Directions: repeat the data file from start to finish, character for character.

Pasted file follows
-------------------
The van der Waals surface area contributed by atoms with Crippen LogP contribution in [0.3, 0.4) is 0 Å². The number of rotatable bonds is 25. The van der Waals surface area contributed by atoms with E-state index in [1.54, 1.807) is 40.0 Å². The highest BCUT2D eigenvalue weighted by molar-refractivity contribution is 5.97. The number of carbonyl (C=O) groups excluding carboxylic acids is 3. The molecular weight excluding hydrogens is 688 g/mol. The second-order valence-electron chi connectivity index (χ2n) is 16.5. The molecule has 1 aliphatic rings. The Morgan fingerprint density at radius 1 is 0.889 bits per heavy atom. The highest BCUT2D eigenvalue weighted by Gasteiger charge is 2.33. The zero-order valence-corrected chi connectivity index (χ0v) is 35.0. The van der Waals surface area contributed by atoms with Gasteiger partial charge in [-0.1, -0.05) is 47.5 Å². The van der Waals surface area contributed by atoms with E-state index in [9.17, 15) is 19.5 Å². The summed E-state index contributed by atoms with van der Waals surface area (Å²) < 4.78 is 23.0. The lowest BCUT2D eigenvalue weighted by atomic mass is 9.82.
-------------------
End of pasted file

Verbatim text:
The van der Waals surface area contributed by atoms with Crippen LogP contribution in [0.3, 0.4) is 0 Å². The number of rotatable bonds is 25. The van der Waals surface area contributed by atoms with E-state index in [1.54, 1.807) is 40.0 Å². The highest BCUT2D eigenvalue weighted by molar-refractivity contribution is 5.97. The number of carbonyl (C=O) groups excluding carboxylic acids is 3. The molecular weight excluding hydrogens is 688 g/mol. The second-order valence-electron chi connectivity index (χ2n) is 16.5. The molecule has 1 aliphatic rings. The Morgan fingerprint density at radius 1 is 0.889 bits per heavy atom. The highest BCUT2D eigenvalue weighted by Gasteiger charge is 2.33. The zero-order valence-corrected chi connectivity index (χ0v) is 35.0. The van der Waals surface area contributed by atoms with Gasteiger partial charge in [-0.1, -0.05) is 47.5 Å². The van der Waals surface area contributed by atoms with E-state index in [9.17, 15) is 19.5 Å². The summed E-state index contributed by atoms with van der Waals surface area (Å²) < 4.78 is 23.0. The lowest BCUT2D eigenvalue weighted by atomic mass is 9.82.